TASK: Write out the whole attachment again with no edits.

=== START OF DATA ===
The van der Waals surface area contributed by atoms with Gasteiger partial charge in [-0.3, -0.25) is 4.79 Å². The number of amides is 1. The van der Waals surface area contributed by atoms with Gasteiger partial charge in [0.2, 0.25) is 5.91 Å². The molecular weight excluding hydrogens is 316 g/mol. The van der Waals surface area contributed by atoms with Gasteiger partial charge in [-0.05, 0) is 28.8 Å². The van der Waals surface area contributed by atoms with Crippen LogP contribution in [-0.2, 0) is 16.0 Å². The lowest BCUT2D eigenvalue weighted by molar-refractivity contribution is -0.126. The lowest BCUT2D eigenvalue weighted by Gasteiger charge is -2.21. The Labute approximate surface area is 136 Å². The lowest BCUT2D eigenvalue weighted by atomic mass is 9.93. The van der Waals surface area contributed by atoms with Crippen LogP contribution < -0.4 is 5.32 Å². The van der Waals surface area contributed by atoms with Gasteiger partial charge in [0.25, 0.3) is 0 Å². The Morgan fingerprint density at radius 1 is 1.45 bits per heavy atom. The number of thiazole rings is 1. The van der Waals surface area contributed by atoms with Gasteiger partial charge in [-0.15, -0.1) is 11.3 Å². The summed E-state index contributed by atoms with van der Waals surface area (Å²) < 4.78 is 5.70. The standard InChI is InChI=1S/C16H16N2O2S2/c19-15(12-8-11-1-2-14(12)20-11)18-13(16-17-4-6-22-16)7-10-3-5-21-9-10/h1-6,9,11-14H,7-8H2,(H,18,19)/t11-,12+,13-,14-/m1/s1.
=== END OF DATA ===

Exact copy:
The van der Waals surface area contributed by atoms with Gasteiger partial charge in [-0.3, -0.25) is 4.79 Å². The number of amides is 1. The van der Waals surface area contributed by atoms with Gasteiger partial charge in [0.2, 0.25) is 5.91 Å². The molecular weight excluding hydrogens is 316 g/mol. The van der Waals surface area contributed by atoms with Gasteiger partial charge in [-0.05, 0) is 28.8 Å². The van der Waals surface area contributed by atoms with Crippen LogP contribution in [-0.2, 0) is 16.0 Å². The lowest BCUT2D eigenvalue weighted by molar-refractivity contribution is -0.126. The lowest BCUT2D eigenvalue weighted by Gasteiger charge is -2.21. The Labute approximate surface area is 136 Å². The lowest BCUT2D eigenvalue weighted by atomic mass is 9.93. The van der Waals surface area contributed by atoms with Crippen LogP contribution < -0.4 is 5.32 Å². The van der Waals surface area contributed by atoms with Gasteiger partial charge in [0.25, 0.3) is 0 Å². The Morgan fingerprint density at radius 1 is 1.45 bits per heavy atom. The number of thiazole rings is 1. The van der Waals surface area contributed by atoms with Gasteiger partial charge in [-0.15, -0.1) is 11.3 Å². The summed E-state index contributed by atoms with van der Waals surface area (Å²) < 4.78 is 5.70. The standard InChI is InChI=1S/C16H16N2O2S2/c19-15(12-8-11-1-2-14(12)20-11)18-13(16-17-4-6-22-16)7-10-3-5-21-9-10/h1-6,9,11-14H,7-8H2,(H,18,19)/t11-,12+,13-,14-/m1/s1.